As the oldest nation in Europe, Portugal is an ideal place to study abroad, particularly if you are interested in enjoying a sunny weather and admiring splendid coastlines each day. Anywhere you go in Portugal, you’ll always have a beach nearby and because the Portuguese are known for truly celebrating life, you can always join a local festival that involves dancing in the streets.
In Portugal, you’ll experience the charming atmosphere of a constant holiday, while you also prepare to become an expert in your chosen field of study.
Portugal is one of the most popular countries for student exchange programmes and many universities are active members of the Erasmus+ programme.
Portuguese universities are focusing both on providing valuable theoretical knowledge and on engaging students in prevalent research projects. Many universities are affiliated with several research centres and they have been contributing to more than 1% of the world's highly cited research publications.
As a student enrolled at one of the Portuguese universities, you can complement your degree with an internship at a local company and attend interesting workshops under the instruction of international experts.
At public universities, international students should expect to pay anywhere between 500 and 5,000 EUR per academic year. Non-EU/EEA students are usually the ones who pay higher fees.
If we add in the fact that living costs are also low, it's easy to understand why many foreigners choose Portugal for their higher education.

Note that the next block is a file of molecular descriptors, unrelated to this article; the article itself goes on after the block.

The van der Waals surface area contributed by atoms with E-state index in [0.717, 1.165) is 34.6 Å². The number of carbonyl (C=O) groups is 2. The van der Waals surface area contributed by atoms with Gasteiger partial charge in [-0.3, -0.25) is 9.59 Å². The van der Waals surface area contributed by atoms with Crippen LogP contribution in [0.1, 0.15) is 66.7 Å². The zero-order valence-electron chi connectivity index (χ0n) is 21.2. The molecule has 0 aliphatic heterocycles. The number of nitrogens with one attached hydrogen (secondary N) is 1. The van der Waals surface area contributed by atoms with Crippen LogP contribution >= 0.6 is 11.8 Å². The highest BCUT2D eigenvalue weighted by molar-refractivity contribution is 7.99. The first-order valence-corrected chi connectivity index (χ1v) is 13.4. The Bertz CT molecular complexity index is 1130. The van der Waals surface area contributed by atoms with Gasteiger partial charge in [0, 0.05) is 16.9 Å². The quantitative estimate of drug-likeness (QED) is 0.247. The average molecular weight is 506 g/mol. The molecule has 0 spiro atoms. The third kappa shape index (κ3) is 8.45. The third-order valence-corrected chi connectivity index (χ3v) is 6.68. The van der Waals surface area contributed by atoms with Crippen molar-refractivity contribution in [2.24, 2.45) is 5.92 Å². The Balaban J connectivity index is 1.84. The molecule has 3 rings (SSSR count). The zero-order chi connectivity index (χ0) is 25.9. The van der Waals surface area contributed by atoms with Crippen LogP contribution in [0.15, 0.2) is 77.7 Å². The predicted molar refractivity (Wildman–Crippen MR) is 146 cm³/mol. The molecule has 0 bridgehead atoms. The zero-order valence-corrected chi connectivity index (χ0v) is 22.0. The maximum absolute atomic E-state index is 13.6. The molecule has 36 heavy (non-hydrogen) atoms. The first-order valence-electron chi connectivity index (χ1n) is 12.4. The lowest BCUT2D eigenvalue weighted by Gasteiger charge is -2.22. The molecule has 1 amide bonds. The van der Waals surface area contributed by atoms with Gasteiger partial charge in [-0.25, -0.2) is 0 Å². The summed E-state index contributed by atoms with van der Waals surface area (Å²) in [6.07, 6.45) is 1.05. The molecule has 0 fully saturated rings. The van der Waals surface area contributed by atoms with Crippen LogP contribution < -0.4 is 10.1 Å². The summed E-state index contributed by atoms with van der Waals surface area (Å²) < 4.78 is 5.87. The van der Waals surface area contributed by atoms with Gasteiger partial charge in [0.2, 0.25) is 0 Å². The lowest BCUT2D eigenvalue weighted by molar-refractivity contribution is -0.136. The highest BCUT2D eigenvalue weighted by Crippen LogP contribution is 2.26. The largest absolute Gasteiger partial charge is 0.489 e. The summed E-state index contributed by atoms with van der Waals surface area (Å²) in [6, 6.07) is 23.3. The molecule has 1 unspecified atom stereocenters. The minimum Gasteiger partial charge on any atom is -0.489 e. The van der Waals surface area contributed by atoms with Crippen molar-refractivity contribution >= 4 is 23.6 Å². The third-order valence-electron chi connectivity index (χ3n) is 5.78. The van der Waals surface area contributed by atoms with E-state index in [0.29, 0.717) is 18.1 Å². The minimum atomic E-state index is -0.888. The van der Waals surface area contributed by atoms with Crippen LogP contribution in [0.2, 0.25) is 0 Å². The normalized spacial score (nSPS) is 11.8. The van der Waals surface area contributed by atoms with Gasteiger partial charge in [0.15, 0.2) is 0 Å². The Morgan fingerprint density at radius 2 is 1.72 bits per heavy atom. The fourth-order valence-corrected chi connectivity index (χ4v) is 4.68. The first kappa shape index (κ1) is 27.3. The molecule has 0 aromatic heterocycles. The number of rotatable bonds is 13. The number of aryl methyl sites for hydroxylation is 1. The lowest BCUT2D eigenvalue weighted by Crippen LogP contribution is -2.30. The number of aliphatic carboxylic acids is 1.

Although you don't need to know Portuguese to study at a university in Portugal, it will be very useful if you learn at least the basics. It will make your day-to-day interactions, shopping, and other activities much easier.
It's also beneficial to have Portuguese as an asset on your CV. It is the official language in 10 countries (e.g. Brazil, Mozambique, Angola) and many international companies are looking for graduates who speak both English and Portuguese at an advanced level.
Anyone who lives in Portugal — or at leasts visits it — falls in love with the local climate. Summers are hot and winters only mildly cold, which makes it perfect for people who cannot stand cold weather.
This delightful climate and the beautiful beaches means you'll enjoy plenty of activities that allow you to relax and forget about stressful exams or assignments.
There are over 15 UNESCO World Heritage Sites in Portugal, both natural and human-made locations, which will sparkle your imagination and curiosity.
Whatever you do, don't forget to visit the Mosteiro dos Jerónimos, Oceanário de Lisboa, Torre de Belém, Bom Jesus do Monte, the University of Coimbra, and many other attractions.
Portugal is home to around 50 universities, over 80 polytechnics and 6 public institutions specialising in military and law enforcement study programmes.
The main difference between universities and polytechnics lies in the fact that universities are more focused on theoretical education, while polytechnics are dedicated to vocational studies.
Examples of universities in Portugal we recommend:
As a fresh enrolled student in Portugal, you will experience several welcoming rituals and traditions, named “praxe” – inviting you to socialise with your peers.
In terms of the academics, classes are rather formal and they usually start early in the morning. Professors are usually strict, but they have a more relaxed attitude in the beginning of the year, when students are just starting to accommodate with the university life.